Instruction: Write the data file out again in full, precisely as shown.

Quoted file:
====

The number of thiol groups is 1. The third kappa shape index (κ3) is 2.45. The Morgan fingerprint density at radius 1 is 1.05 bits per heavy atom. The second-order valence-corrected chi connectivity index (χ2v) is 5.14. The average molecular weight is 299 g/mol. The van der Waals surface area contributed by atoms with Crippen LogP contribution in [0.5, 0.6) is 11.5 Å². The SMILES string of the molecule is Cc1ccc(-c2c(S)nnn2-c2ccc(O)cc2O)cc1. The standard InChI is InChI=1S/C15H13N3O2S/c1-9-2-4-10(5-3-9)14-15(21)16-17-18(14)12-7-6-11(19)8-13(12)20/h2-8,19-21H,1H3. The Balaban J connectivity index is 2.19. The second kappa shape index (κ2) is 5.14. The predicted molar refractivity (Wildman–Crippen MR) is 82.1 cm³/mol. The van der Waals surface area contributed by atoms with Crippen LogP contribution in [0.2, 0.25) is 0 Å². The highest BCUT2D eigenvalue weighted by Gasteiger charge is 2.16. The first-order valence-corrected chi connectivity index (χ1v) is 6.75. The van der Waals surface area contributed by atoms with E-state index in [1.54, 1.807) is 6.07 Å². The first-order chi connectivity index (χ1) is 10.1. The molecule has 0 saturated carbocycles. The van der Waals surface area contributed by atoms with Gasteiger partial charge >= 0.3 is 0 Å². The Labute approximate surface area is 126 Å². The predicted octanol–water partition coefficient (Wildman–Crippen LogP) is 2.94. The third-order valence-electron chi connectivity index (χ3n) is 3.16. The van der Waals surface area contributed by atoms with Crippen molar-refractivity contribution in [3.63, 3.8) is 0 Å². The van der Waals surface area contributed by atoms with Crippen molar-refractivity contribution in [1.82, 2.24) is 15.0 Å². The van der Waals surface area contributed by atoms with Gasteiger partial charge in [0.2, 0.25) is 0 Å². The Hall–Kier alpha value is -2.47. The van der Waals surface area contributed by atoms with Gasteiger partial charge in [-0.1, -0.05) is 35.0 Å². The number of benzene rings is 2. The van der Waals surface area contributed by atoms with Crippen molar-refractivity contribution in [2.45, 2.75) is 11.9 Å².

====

The number of thiol groups is 1. The third kappa shape index (κ3) is 2.45. The Morgan fingerprint density at radius 1 is 1.05 bits per heavy atom. The second-order valence-corrected chi connectivity index (χ2v) is 5.14. The average molecular weight is 299 g/mol. The van der Waals surface area contributed by atoms with Crippen LogP contribution in [0.5, 0.6) is 11.5 Å². The SMILES string of the molecule is Cc1ccc(-c2c(S)nnn2-c2ccc(O)cc2O)cc1. The standard InChI is InChI=1S/C15H13N3O2S/c1-9-2-4-10(5-3-9)14-15(21)16-17-18(14)12-7-6-11(19)8-13(12)20/h2-8,19-21H,1H3. The Balaban J connectivity index is 2.19. The second kappa shape index (κ2) is 5.14. The predicted molar refractivity (Wildman–Crippen MR) is 82.1 cm³/mol. The van der Waals surface area contributed by atoms with Crippen LogP contribution in [0.2, 0.25) is 0 Å². The highest BCUT2D eigenvalue weighted by Gasteiger charge is 2.16. The first-order valence-corrected chi connectivity index (χ1v) is 6.75. The van der Waals surface area contributed by atoms with E-state index in [1.54, 1.807) is 6.07 Å². The first-order chi connectivity index (χ1) is 10.1. The molecule has 0 saturated carbocycles. The van der Waals surface area contributed by atoms with Gasteiger partial charge >= 0.3 is 0 Å². The Labute approximate surface area is 126 Å². The predicted octanol–water partition coefficient (Wildman–Crippen LogP) is 2.94. The third-order valence-electron chi connectivity index (χ3n) is 3.16. The van der Waals surface area contributed by atoms with Crippen molar-refractivity contribution in [3.63, 3.8) is 0 Å². The van der Waals surface area contributed by atoms with Crippen molar-refractivity contribution in [1.82, 2.24) is 15.0 Å². The van der Waals surface area contributed by atoms with Gasteiger partial charge in [0.2, 0.25) is 0 Å². The Hall–Kier alpha value is -2.47. The van der Waals surface area contributed by atoms with Gasteiger partial charge in [-0.1, -0.05) is 35.0 Å². The number of benzene rings is 2. The van der Waals surface area contributed by atoms with Crippen molar-refractivity contribution in [2.45, 2.75) is 11.9 Å².